Project 1/1

Dylan: Plan and Track Finances


Mentor: Jason Early, whose previous clients include Google and Nasa
Role: Sole UX Designer for client Adrian To
Time: 6 weeks


How can we give people the financial confidence they need to achieve their ambitions?










︎ 1. Early Insight 



Seeing the rise of fintech startups, Adrian approached me with an insight he wanted to develop:

“Why are we collecting paper receipts to claim business expenses, when everybody is paying digitally with WeChat Pay and AliPay [in China] ?”

I concluded my findings from 10 intervewees (age 18-45, M/F) about problems with expenses. Here is what I found:










︎ 2. Discovery 







︎ 3. Why aren’t People Finding Financial Planners?



Because they:
  1. do not have enough assets to require a financial planner
  2. do not have enough money to hire a financial planner

This creates a gap between people with financial planners and people without.










︎ 4. Why is the Gap Problematic?



I interviewed another 10 people (M/F, 18-25) to find out.

Interviewees without financial planners have…
  1. either no or incredibly vague financial goals 
  2. little success in following through goals
  3. no clear budget
  4. spent more than they have budgeted for because they don’t remember the total (tips, delivery fees, tax)
  5. little (< 2 months) to no emergency funds
  6. underprepared for emergencies eg. injuries, illness, or being out of work

All of which contribute to poor financial confidence.










︎ 5. What are the Obstacles?  



  1. professional financial advice is costly
  2. startups have to take on substantial risk when they themselves offer financial advice - as a financial firm, they will be regulated by the SEC in the States
  3. too many methods of payment (eg. digital, credit/ debit, cash), which makes budgeting and tracking spending difficult
  4. hard to know if you have spent too much in one category when it is considered as a lump sum
  5. trying to balance saving money and spending money -> need a clearer financial plan
  6. being swayed by marketing, wanting instant gratification and forgetting life goals
  7. lack of incentive to follow through on goals
  8. without clear financial goals, people have no incentive to save consciously










    ︎ 6. How are People Coping?  



    1. writing down goals on diary, but they are easily forgotten
    2. transferring money into savings account, but it is hard to tell how much money has been put aside for a specific goal
    3. being frugal, not buying luxury items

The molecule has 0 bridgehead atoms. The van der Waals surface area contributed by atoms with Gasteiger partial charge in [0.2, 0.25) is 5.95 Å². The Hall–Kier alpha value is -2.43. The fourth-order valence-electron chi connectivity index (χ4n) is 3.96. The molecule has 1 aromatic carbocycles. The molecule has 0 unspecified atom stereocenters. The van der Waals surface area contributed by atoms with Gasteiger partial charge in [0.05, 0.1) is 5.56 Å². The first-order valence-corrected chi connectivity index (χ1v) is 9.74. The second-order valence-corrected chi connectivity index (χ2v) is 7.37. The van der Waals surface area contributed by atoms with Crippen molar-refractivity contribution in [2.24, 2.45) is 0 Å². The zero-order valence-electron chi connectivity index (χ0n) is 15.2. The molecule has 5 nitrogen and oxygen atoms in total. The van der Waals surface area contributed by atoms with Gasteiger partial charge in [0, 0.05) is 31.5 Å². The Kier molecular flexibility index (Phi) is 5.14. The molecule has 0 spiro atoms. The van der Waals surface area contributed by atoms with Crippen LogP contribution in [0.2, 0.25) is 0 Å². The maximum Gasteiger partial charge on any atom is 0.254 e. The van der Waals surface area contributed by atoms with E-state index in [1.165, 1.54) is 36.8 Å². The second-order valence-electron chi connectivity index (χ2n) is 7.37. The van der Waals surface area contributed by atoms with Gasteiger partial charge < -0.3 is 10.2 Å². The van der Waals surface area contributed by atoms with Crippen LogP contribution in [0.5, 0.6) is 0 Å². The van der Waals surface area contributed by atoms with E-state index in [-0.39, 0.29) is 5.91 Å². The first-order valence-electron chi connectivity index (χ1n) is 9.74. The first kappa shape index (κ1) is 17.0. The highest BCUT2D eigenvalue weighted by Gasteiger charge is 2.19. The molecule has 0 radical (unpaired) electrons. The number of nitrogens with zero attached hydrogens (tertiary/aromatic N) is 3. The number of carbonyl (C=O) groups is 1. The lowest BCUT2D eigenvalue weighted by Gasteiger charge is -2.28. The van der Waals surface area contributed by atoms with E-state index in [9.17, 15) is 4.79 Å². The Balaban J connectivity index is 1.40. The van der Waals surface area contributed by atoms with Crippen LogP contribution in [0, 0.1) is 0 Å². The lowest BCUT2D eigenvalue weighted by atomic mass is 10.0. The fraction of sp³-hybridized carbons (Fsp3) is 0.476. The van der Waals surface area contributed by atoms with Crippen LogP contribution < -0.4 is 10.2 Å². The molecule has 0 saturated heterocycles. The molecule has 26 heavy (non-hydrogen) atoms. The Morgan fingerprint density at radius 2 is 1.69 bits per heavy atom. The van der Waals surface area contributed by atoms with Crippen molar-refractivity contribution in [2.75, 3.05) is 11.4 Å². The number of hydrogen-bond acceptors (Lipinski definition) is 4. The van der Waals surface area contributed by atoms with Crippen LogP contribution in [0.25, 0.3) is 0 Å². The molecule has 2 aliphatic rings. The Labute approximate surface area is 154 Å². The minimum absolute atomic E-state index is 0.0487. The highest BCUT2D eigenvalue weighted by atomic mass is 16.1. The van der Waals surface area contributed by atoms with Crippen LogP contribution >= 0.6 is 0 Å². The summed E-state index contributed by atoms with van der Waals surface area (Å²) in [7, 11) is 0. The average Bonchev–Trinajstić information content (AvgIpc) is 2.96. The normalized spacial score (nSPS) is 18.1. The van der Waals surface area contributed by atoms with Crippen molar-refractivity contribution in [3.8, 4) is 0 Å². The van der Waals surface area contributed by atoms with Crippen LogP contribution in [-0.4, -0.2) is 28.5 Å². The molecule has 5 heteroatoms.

4. putting money in another wallet










    ︎ 7. Who Would Benefit from the Bridge? 



    Meet Dylan, the primary persona. He is designed to be your friendly, financially responsible friend.







    ︎ 8. How is the App Going to Bridge the Gap?


    The first challenged I addressed is coming up with a way to make tracking and categorizing expenses easier. While this method still does not log cash transactions, it is the most comprehensive method from my brainstorm. Letting users input cash transactions easily will thus have to be a priority in the app.







    ︎ 9. Feature List Brainstorm


    Referencing similar personal finance apps such as ClarityMoney.com, Fudget.co, and Dollarbird.co, as well as previous user research, I graphed additional features on a cost-benefit plot to help decide what features to pursue in a MVP (Minimum Viable Product).








    ︎ 10. Sitemap


    Having considered user flow, and completed card sorting exercises with 5 people, I created a sitemap. The order in which items are presented reflect their priority.







    ︎ 11. Mockup - Accounts


    Reflecting the priority from the sitemap, the Accounts page uses the different accounts has a local navigation bar. 









    ︎ 12. Mockup - Balance (Home)


    The balance page allows you to view the money left in each category, rather then presenting it as a lump sum. Since this is the home screen, the add expense button is easily accessible.







    ︎ 13. Mockup - Goals


    Goals show you your financial goals. Your savings will adjust automatically when you put more money towards your goal. As for the input page, the app will calculate for you the amount you need to save for your timeframe. For example, if you need to save $80 in 2 months, that app will tell you that you will have to save $40 per month in order to achieve the goal.

    While the app does not move money into different accounts, users said that just thinking about money differently already dramatically improves the goal-setting process. Having the goals organized in an everyday application that names the goal and tracks progress is good incentive to pursue them.




    Thank you for reading!
    marvincheung@yahoo.com